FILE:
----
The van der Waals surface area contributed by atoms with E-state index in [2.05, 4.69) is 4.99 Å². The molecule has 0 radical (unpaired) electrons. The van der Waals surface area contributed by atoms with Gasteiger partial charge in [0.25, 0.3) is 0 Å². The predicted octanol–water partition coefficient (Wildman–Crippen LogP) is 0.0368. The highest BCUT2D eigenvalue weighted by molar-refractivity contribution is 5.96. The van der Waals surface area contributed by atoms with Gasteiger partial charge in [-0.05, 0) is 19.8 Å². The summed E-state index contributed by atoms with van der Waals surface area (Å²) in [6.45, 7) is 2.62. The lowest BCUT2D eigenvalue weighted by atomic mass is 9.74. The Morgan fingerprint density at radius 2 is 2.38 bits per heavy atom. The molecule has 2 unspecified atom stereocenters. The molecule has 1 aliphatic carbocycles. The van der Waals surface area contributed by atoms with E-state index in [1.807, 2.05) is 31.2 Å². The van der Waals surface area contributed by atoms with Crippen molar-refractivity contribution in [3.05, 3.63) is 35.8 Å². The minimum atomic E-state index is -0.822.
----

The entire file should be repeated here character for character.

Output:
The van der Waals surface area contributed by atoms with E-state index in [2.05, 4.69) is 4.99 Å². The molecule has 0 radical (unpaired) electrons. The van der Waals surface area contributed by atoms with Gasteiger partial charge in [0.25, 0.3) is 0 Å². The predicted octanol–water partition coefficient (Wildman–Crippen LogP) is 0.0368. The highest BCUT2D eigenvalue weighted by molar-refractivity contribution is 5.96. The van der Waals surface area contributed by atoms with Gasteiger partial charge in [-0.05, 0) is 19.8 Å². The summed E-state index contributed by atoms with van der Waals surface area (Å²) in [6.45, 7) is 2.62. The lowest BCUT2D eigenvalue weighted by atomic mass is 9.74. The Morgan fingerprint density at radius 2 is 2.38 bits per heavy atom. The molecule has 2 unspecified atom stereocenters. The molecule has 1 aliphatic carbocycles. The van der Waals surface area contributed by atoms with E-state index in [1.807, 2.05) is 31.2 Å². The van der Waals surface area contributed by atoms with Crippen molar-refractivity contribution in [3.05, 3.63) is 35.8 Å². The minimum atomic E-state index is -0.822.